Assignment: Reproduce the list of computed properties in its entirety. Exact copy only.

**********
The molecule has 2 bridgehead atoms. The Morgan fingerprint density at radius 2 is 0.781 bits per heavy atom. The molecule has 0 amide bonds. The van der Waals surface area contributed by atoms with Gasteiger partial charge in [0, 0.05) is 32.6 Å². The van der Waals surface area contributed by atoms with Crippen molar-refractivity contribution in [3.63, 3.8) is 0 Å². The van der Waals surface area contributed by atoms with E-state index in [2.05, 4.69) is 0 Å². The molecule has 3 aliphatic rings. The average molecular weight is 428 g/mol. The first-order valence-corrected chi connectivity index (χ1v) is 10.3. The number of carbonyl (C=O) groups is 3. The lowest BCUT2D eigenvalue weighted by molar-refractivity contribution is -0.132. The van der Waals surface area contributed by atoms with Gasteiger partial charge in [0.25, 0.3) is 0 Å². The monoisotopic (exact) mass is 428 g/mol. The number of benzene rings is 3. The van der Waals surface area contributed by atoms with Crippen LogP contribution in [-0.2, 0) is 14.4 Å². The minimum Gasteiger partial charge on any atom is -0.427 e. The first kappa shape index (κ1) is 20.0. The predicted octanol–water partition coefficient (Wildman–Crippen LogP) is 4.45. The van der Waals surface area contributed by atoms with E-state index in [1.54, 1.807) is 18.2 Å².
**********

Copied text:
The molecule has 2 bridgehead atoms. The Morgan fingerprint density at radius 2 is 0.781 bits per heavy atom. The molecule has 0 amide bonds. The van der Waals surface area contributed by atoms with Gasteiger partial charge in [0, 0.05) is 32.6 Å². The van der Waals surface area contributed by atoms with Crippen molar-refractivity contribution in [3.63, 3.8) is 0 Å². The van der Waals surface area contributed by atoms with E-state index in [2.05, 4.69) is 0 Å². The molecule has 3 aliphatic rings. The average molecular weight is 428 g/mol. The first-order valence-corrected chi connectivity index (χ1v) is 10.3. The number of carbonyl (C=O) groups is 3. The lowest BCUT2D eigenvalue weighted by molar-refractivity contribution is -0.132. The van der Waals surface area contributed by atoms with Gasteiger partial charge in [0.25, 0.3) is 0 Å². The monoisotopic (exact) mass is 428 g/mol. The number of benzene rings is 3. The van der Waals surface area contributed by atoms with Crippen LogP contribution in [-0.2, 0) is 14.4 Å². The minimum Gasteiger partial charge on any atom is -0.427 e. The first kappa shape index (κ1) is 20.0. The predicted octanol–water partition coefficient (Wildman–Crippen LogP) is 4.45. The van der Waals surface area contributed by atoms with E-state index in [1.54, 1.807) is 18.2 Å².